In business there are many axioms, which are held up as unchallengeable truths to end debate, close meetings and stifle discussion. Sometimes these widely and deeply accepted homilies can act as useful shorthand but innovative leaders should be wary of them.
Many of the greatest entrepreneurs have made their name and created their enterprise from disproving the axioms of their day. Columbus, the iconic trader, made his name by challenging those whose world view could not allow them to sail west.
Ford, perhaps the greatest entrepreneur of the early 20th century, challenged the assumption that a high quality car could only be made under the leadership of a master craftsman by inventing the assembly line and revolutionising production.
Ingvar Kamprad founder of Ikea showed the world that flat pack didn’t mean low quality and bad design and Net-a-Porter proved an industry wrong and that luxury clothing most definitely sells online.
Get it live – and keep evolving
My personal bugbears, leftovers from of a world view in which planned production was the dominant business model, are the axioms that tell business leaders that we need to design things in detail before we launch, have detailed plans stretching for years into the future, that we should hero long-term contracts, and to keep things simple.
In the past decade we have seen incontrovertible evidence (in the form of Facebook, Google, early Microsoft and others) that a great way to innovate is to go to market with a rough beta and design and develop ‘live’ in response to the consumer.
This iterative or agile method challenges a whole bundle of axioms that upheld the importance of planning, detailed pre-market preparation, launching with the finished article. He who fails to plan, plans to fail didn’t seem to prevent Silicon Valley from becoming the capital of innovation and wealth creation.
Long-term plans are nonsense
I sense that there is a corporate planning version of this thinking too which is being abandoned. The two or three year plan just isn’t the way many business leaders should work. It’s much more beneficial to have a clear and well communicated overall vision and then a broad set of assumptions for what might happen in the next six to nine months.
Pretending to plan for longer than that wastes incredible amounts of management time imagining scenarios in year two when they could be focusing on more pressing issues in the coming weeks or months. Mid-term plans often mask a lack of long term vision too. I know which one most businesses would most benefit from.
In a similar vein, investors and their businesses routinely place a premium on long-term contracts as opposed to shorter or rolling arrangements. This is often a mistake. While long term deals look easy to model on a spreadsheet and provide some comfort in a risk-management review, they can prevent a growing enterprise from creating a reactive, productive relationship with their customers and suppliers and, in any fast developing market, flexibility is key.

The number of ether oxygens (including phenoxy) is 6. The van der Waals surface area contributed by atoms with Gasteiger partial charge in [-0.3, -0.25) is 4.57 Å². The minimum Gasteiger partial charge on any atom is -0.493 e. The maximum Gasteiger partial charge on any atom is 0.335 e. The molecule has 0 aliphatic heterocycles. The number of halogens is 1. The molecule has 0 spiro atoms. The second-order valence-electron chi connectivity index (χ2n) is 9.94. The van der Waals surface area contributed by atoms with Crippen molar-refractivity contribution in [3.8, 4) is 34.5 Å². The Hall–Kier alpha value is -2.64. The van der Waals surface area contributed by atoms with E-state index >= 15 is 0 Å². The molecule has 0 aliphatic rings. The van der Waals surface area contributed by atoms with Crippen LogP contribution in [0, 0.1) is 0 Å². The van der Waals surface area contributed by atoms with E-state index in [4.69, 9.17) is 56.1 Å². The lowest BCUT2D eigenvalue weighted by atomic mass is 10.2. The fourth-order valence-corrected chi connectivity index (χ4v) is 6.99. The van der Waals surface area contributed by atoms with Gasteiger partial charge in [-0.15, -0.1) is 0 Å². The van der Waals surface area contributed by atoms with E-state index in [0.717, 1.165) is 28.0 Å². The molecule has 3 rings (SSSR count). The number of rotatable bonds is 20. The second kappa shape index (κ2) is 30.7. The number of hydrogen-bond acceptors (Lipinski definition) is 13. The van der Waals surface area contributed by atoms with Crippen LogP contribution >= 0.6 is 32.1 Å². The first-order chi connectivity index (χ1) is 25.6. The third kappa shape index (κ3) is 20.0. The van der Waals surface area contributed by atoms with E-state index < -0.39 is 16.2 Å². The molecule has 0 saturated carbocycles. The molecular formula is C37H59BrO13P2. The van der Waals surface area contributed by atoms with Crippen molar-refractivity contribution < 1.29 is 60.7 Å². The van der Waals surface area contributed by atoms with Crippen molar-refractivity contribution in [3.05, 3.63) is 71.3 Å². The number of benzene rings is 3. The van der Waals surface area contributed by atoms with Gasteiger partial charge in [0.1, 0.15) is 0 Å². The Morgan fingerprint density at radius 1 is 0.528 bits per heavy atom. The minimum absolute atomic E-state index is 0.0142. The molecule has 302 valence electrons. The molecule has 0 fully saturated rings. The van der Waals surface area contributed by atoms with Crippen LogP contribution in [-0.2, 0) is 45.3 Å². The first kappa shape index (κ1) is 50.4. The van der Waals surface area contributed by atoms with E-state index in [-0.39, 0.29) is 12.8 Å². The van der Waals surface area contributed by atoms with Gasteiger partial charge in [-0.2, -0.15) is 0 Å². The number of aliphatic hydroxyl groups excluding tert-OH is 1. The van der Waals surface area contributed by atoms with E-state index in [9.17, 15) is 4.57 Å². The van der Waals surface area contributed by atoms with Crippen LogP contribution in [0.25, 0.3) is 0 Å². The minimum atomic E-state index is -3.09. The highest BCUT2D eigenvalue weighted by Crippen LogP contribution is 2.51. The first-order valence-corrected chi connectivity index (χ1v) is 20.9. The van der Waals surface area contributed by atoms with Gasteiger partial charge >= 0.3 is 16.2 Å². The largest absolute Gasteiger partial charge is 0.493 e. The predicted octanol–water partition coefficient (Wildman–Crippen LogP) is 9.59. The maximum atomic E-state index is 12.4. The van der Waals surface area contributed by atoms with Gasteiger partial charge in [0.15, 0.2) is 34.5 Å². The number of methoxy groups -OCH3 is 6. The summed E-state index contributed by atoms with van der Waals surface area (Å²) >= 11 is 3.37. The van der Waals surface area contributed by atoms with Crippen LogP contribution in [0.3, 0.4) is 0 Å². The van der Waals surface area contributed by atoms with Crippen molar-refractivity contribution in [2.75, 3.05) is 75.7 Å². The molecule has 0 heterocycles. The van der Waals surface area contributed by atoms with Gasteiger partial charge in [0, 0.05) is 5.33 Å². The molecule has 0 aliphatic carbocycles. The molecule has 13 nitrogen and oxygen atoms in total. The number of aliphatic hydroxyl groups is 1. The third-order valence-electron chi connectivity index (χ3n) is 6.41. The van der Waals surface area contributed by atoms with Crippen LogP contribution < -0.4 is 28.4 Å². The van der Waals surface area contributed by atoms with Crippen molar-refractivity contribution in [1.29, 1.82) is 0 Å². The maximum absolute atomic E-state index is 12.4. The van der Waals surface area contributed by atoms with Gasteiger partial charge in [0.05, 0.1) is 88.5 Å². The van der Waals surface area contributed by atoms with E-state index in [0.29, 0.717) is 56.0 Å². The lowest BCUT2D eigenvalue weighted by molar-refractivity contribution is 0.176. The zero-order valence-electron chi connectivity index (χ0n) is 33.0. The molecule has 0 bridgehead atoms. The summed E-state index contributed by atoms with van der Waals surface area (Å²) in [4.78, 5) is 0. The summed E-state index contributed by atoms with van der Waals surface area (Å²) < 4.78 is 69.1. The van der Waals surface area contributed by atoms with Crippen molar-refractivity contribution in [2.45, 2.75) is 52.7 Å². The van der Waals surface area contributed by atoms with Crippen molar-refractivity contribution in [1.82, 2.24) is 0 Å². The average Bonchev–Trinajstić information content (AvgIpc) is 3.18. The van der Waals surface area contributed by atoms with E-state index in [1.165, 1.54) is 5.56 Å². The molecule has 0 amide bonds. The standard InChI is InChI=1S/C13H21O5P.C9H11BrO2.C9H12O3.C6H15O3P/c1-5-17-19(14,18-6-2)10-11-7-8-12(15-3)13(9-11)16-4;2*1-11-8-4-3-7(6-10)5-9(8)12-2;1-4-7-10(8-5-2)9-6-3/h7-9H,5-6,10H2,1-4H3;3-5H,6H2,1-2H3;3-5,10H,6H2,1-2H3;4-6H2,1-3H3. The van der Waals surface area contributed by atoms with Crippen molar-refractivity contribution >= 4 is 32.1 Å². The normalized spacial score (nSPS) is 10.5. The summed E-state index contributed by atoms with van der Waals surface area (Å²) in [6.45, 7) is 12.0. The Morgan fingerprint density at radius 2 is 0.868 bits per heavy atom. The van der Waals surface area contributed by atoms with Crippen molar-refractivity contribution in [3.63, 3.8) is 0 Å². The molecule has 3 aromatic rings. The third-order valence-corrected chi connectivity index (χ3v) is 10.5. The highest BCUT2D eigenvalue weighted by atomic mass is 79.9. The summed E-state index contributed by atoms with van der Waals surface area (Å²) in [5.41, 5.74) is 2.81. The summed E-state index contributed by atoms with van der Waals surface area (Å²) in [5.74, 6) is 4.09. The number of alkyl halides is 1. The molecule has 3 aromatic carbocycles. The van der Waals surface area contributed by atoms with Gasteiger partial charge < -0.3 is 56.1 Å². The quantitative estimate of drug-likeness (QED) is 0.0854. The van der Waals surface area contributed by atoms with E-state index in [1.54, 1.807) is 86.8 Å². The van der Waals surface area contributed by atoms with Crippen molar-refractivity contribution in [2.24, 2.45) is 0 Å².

Changing our business model
Take as an example our move to provide our private membership with monthly subscription instead of annual upfront payments. Our financial advisors thought we were crazy – as well as having a damning effect on our cashflow, surely it was a sure-fire way to risk our customer base?
However, the result was the complete opposite. Our retention rate increased and our service improved far quicker than it would have done otherwise. Whenever a member was unhappy with the service for any reason, they would tell us (by cancelling or threatening to) and we could be reactive, thus keeping them on our books and learning what we needed to fix in the business.
This was far trickier with an annual subscription, where customers can give up half way through a year and your business only learns far too late what steps it should have taken. Clawing back disengaged customers, months after they have given up on you is an almost impossible task.
Keep it Complex, not Simple, Stupid!
I also think that the famous ‘KISS’ (Keep It Simple Stupid!) school of business truth is now well past its sell-by date. Technology now allows complexity to be effectively managed, reported and produced. The new truth may be summed up as ‘Keep it Complex’. Life, customers and business opportunities are complicated. If leaders now embrace those complexities they will win their battles against the KISS old-school.
The challenges to KISS are manifested around us by the huge growth in personalised services, self-tailored products and choice (Bag with your own design on it, anyone?)
Obviously, conceptual clarity is imperative, but simplicity of process or production, at the expense of the consumer, no longer pays out when technology now allows complexity and risk to be managed cost effectively.
This is a Copernican revolution. Changing from a strongly centrally planned culture to a business where processes embrace complexity and are built to be flexible to the market is not an easy adaptation but it is one that many businesses in many markets are going to have to make to succeed.
Alex Cheatle is the founder and CEO of
the lifestyle and home management company he started in 1998. The company was a
winner of the Service Business of the Year
title at the Fast Growth Business Awards in 2008 and has offices in London, New York, Hong Kong, Miami and San Francisco.